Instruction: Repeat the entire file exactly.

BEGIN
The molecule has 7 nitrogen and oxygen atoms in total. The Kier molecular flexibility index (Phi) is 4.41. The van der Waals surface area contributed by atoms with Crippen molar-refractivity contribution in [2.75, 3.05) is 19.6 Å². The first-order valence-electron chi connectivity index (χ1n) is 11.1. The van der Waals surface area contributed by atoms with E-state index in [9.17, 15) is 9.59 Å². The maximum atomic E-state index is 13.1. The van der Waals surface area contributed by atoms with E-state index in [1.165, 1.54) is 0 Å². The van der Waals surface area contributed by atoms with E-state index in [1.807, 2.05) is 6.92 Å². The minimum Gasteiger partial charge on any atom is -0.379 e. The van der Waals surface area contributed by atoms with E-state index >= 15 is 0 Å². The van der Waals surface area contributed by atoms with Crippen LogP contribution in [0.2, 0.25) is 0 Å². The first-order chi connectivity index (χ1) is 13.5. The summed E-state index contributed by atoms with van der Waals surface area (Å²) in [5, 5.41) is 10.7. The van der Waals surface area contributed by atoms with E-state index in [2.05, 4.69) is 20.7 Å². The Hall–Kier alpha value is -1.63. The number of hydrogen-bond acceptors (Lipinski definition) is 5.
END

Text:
The molecule has 7 nitrogen and oxygen atoms in total. The Kier molecular flexibility index (Phi) is 4.41. The van der Waals surface area contributed by atoms with Crippen molar-refractivity contribution in [2.75, 3.05) is 19.6 Å². The first-order valence-electron chi connectivity index (χ1n) is 11.1. The van der Waals surface area contributed by atoms with E-state index in [9.17, 15) is 9.59 Å². The maximum atomic E-state index is 13.1. The van der Waals surface area contributed by atoms with E-state index in [1.165, 1.54) is 0 Å². The van der Waals surface area contributed by atoms with E-state index in [1.807, 2.05) is 6.92 Å². The minimum Gasteiger partial charge on any atom is -0.379 e. The van der Waals surface area contributed by atoms with E-state index >= 15 is 0 Å². The van der Waals surface area contributed by atoms with Crippen LogP contribution in [0.2, 0.25) is 0 Å². The first-order chi connectivity index (χ1) is 13.5. The summed E-state index contributed by atoms with van der Waals surface area (Å²) in [5, 5.41) is 10.7. The van der Waals surface area contributed by atoms with E-state index in [2.05, 4.69) is 20.7 Å². The Hall–Kier alpha value is -1.63. The number of hydrogen-bond acceptors (Lipinski definition) is 5.